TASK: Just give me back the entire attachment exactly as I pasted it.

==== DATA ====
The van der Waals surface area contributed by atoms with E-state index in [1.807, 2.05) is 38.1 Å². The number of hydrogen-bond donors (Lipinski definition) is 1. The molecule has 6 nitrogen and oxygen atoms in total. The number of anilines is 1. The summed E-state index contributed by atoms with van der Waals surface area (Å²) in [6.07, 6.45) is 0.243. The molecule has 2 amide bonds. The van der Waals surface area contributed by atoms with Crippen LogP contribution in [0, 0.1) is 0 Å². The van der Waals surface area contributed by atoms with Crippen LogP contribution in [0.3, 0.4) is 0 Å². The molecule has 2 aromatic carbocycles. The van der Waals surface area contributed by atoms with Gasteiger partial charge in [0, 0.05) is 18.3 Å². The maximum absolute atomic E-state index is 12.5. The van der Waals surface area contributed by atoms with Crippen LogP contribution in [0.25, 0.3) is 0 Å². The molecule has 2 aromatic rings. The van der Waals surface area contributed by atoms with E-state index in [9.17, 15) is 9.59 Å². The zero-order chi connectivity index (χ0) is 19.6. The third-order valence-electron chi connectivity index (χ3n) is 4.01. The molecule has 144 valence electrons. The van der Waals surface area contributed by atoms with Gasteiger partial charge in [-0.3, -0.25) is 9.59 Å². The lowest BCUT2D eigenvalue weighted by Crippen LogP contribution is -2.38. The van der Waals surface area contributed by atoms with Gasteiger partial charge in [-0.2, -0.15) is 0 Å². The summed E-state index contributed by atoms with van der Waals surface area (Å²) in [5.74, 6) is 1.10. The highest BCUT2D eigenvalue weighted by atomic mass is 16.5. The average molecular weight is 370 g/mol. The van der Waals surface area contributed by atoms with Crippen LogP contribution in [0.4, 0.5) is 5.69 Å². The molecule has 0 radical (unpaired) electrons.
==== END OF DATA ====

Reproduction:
The van der Waals surface area contributed by atoms with E-state index in [1.807, 2.05) is 38.1 Å². The number of hydrogen-bond donors (Lipinski definition) is 1. The molecule has 6 nitrogen and oxygen atoms in total. The number of anilines is 1. The summed E-state index contributed by atoms with van der Waals surface area (Å²) in [6.07, 6.45) is 0.243. The molecule has 2 amide bonds. The van der Waals surface area contributed by atoms with Crippen LogP contribution in [0, 0.1) is 0 Å². The van der Waals surface area contributed by atoms with Crippen LogP contribution in [0.3, 0.4) is 0 Å². The molecule has 2 aromatic carbocycles. The van der Waals surface area contributed by atoms with Gasteiger partial charge in [0, 0.05) is 18.3 Å². The maximum absolute atomic E-state index is 12.5. The van der Waals surface area contributed by atoms with Crippen LogP contribution in [0.25, 0.3) is 0 Å². The molecule has 2 aromatic rings. The van der Waals surface area contributed by atoms with E-state index in [9.17, 15) is 9.59 Å². The zero-order chi connectivity index (χ0) is 19.6. The third-order valence-electron chi connectivity index (χ3n) is 4.01. The molecule has 144 valence electrons. The van der Waals surface area contributed by atoms with Gasteiger partial charge in [-0.3, -0.25) is 9.59 Å². The lowest BCUT2D eigenvalue weighted by Crippen LogP contribution is -2.38. The van der Waals surface area contributed by atoms with Gasteiger partial charge in [-0.2, -0.15) is 0 Å². The summed E-state index contributed by atoms with van der Waals surface area (Å²) in [5.74, 6) is 1.10. The highest BCUT2D eigenvalue weighted by atomic mass is 16.5. The average molecular weight is 370 g/mol. The van der Waals surface area contributed by atoms with Crippen LogP contribution in [0.4, 0.5) is 5.69 Å². The molecule has 0 radical (unpaired) electrons.